This blog is on topics of interest to early career professionals who work with people with disabilities. Blog contributors have diverse perspectives on leadership, professional development, and success in changing systems to better serve people with disabilities and their families. For more information on Early Career Professionals, check out the website: www.aucd.org/ecp

03 September, 2013

You Went to India? In July?

Emily Johnson, MA
Research and Training Coordinator
Global Autism Project


There is nothing that fully prepares you for leading a team of professionals into the unknown. There is especially nothing that fully prepares you for leading a team of professionals into the unknown in India. In July. (Everyone I know whose from India says, “You went to India? In July??”) Yet, that’s where I found myself this summer. A few short months after I graduated from the LEND program at Cincinnati Children's Hospital/University of Cincinnati, I left my home and flew halfway around the world to Jakarta, Indonesia, to start my new job.

When I finished this past year of graduate school, I accepted a year-long position as the Research and Training Coordinator for a non-governmental organization called the Global Autism Project. My job entails a lot of things, but one of the most exciting is being a team leader for volunteer teams of professionals traveling to our partner sites to provide training in evidence-based practices for autism spectrum disorder. The Global Autism Project has partner sites in India, Indonesia, Kenya, and Peru, so this summer I did a marathon 6 weeks at the Indonesia site followed by the India site. I led two teams of volunteers for 2 weeks each, helping them to provide training to professionals working with kids with autism.

Like I said, there is nothing that fully prepares you to do this kind of work. But thank goodness I had something that mostly prepared me to do this—my LEND training. LEND taught me a lot of things, but the skill that I became most grateful for this summer was the ability to really listen. In LEND, I spent a lot of time learning how to really listen to families. I would think I knew what they needed, but then realized it wasn’t my job to decide what they needed—it was my job to listen to what they needed. So I listened. And then I listened some more. And then I kept listening until I really heard what they needed me to hear.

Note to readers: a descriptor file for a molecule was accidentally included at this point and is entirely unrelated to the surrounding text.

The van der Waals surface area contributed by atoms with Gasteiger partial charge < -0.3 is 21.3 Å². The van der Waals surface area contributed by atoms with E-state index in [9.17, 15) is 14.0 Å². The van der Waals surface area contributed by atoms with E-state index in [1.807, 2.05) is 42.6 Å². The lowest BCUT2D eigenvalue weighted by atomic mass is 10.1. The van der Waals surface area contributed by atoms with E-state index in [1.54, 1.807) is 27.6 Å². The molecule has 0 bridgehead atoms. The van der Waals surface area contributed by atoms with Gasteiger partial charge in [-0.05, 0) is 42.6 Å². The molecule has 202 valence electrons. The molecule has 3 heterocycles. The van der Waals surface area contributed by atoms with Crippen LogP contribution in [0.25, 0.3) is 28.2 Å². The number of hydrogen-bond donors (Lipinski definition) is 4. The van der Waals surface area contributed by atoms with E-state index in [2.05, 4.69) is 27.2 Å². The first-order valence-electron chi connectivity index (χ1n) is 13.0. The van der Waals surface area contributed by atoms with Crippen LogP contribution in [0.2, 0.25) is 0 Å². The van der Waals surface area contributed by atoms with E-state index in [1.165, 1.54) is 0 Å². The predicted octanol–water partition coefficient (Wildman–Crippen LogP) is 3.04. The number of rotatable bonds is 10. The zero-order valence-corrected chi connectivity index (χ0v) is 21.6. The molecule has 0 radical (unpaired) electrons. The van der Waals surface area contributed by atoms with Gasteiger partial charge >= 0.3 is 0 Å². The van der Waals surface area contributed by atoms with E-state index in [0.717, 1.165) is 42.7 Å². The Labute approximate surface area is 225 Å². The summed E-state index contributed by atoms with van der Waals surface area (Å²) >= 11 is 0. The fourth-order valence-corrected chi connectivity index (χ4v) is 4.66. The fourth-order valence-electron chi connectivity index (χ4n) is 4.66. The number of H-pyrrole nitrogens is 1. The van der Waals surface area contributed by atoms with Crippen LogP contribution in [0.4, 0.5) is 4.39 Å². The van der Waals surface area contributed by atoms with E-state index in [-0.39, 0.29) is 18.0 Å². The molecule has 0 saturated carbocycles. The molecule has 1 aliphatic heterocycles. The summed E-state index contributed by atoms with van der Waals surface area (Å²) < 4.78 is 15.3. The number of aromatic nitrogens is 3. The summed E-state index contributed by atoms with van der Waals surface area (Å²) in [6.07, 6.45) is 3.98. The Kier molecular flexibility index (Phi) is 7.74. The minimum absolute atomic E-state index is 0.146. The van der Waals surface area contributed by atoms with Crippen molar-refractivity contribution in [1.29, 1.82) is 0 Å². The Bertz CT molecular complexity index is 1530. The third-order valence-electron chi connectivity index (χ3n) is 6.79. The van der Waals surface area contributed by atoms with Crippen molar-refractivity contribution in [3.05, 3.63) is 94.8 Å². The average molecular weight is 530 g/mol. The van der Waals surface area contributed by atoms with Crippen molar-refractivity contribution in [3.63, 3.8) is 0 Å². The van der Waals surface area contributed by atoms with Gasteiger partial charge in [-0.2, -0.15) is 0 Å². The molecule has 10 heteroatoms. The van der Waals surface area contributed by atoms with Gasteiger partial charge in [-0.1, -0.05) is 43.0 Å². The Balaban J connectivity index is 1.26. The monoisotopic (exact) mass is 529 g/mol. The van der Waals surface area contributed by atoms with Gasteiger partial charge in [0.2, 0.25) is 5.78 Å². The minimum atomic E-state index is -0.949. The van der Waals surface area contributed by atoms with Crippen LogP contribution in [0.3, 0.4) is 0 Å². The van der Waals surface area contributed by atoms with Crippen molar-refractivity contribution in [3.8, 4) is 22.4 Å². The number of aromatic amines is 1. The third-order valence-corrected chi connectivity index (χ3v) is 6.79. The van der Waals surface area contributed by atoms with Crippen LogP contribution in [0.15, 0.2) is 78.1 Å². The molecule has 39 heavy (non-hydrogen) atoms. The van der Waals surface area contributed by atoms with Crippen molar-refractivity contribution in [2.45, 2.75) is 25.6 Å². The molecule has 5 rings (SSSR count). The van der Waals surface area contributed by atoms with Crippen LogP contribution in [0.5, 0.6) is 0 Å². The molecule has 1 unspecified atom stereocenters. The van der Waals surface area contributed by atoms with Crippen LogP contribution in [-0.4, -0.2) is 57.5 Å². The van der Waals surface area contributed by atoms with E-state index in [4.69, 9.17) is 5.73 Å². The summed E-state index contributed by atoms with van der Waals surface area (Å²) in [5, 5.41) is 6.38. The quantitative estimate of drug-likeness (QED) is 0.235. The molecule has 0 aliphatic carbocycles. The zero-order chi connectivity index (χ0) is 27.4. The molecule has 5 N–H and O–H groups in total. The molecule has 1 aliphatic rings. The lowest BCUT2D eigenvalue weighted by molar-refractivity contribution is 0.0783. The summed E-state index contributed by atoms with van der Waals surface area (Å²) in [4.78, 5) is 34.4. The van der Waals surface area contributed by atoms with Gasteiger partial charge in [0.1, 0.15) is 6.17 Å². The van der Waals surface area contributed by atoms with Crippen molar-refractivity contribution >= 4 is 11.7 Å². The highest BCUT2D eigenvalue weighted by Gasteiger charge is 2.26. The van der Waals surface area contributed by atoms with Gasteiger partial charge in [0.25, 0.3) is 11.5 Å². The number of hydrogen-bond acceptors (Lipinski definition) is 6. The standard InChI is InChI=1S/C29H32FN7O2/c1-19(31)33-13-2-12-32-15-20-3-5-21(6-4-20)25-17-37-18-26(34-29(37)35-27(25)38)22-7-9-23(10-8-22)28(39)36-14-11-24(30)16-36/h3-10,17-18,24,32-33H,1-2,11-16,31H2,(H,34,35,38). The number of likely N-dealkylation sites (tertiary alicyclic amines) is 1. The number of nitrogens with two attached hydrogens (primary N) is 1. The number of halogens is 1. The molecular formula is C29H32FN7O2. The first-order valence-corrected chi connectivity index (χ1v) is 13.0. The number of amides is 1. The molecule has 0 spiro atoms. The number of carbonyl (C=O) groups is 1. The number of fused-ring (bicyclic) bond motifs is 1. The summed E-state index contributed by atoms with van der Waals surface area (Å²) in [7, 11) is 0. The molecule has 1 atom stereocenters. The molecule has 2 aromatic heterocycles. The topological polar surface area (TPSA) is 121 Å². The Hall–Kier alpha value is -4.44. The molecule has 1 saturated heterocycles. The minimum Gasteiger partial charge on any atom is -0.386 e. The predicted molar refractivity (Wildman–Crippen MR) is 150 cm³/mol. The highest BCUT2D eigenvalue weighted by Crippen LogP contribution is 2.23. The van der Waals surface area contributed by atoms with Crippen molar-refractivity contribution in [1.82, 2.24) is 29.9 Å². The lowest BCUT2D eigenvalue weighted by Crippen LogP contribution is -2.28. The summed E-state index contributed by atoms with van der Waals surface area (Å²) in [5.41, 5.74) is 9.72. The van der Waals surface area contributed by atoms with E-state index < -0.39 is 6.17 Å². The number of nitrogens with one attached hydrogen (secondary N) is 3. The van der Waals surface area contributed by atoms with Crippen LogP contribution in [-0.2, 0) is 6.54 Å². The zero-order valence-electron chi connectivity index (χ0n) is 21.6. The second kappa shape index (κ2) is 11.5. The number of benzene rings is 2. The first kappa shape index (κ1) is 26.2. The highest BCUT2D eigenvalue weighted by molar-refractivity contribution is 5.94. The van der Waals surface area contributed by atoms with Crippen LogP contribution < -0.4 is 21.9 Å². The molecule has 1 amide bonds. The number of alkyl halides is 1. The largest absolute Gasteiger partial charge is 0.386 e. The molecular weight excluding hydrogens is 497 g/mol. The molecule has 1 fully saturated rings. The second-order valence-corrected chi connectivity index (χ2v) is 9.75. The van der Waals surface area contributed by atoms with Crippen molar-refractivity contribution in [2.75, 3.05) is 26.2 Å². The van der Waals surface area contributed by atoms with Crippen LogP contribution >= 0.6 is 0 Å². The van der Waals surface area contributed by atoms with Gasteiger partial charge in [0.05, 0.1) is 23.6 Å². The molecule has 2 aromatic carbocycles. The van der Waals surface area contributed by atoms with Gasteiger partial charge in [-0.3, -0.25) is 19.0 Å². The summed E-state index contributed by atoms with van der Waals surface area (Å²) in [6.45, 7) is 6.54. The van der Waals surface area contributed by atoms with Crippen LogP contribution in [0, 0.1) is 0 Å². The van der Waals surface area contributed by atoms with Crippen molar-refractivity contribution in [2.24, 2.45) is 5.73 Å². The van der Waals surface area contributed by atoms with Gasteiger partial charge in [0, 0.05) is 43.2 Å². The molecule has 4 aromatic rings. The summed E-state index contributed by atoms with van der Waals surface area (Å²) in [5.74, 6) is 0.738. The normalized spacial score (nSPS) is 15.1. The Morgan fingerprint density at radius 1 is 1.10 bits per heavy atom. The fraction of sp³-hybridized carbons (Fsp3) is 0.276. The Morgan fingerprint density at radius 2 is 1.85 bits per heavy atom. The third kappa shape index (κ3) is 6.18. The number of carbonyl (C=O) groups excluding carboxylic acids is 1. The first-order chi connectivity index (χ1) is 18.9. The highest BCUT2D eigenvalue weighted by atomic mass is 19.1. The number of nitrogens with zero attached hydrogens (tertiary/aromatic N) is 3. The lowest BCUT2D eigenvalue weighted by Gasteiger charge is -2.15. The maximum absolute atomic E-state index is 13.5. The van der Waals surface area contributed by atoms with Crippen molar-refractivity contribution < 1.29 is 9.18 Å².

When working in other countries, this is by far the most important skill. Many people approach work in other countries with a very helper-oriented mindset. We genuinely want to help, and we want to do it by giving what we have, be it supplies, or knowledge, or other things. But in my 5 or so years of doing international work, I’ve learned that sometimes what we give isn’t always what the community needs. Just like with family-centered care, we can only learn what they really need by listening. So I listened a lot, and I taught my teams how to listen. I used the leadership skills I learned in LEND to bring a group of people together to listen to our international partners, and we shaped our training based on the needs of the center. In Indonesia we focused on basics of ABA data collection, and in India we focused on contingency-based classroom management skills. Each partner site is unique in what they need, so we listen first, and THEN provide the training that they ask for.

When I left LEND, I was surprised by how quickly my newly-formed leadership skills catapulted me into so many opportunities. I took a position as a committee chair in my state professional organization, I got offered to write a textbook chapter, and then I took this position at the Global Autism Project. But I don’t think I realized how much LEND had taught me until I was halfway around the world, leading a team of people who were looking to me for directions, and trying not to screw anything up. What I didn’t know at the time was that I had so many inner resources instilled in me as a LEND graduate, that I wasn’t going to screw anything up (nothing that couldn’t be fixed, anyway). Traveling can be really hard on people—traveling AND working AND leading people can be even harder (in case you really wanted to test your LEND skills, you could always try to lead a multidisciplinary team in a country with an average temperature of 100 F and no air conditioning.) They were successful trips. We had hard days, but they were still successful. We accomplished a lot, but I also discovered, at the end of it all, that success isn’t always about accomplishment. Success is listening, success is being a good leader, success is having people trust you enough to invite you back into their country for the next time. Based on what I got from LEND, and the kind of leader I am, I realized I’ll always be successful, even when I don’t succeed. 

2 comments:

Emily Ladau on September 3, 2013 at 12:16 PM said...
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Erin Clancy said...
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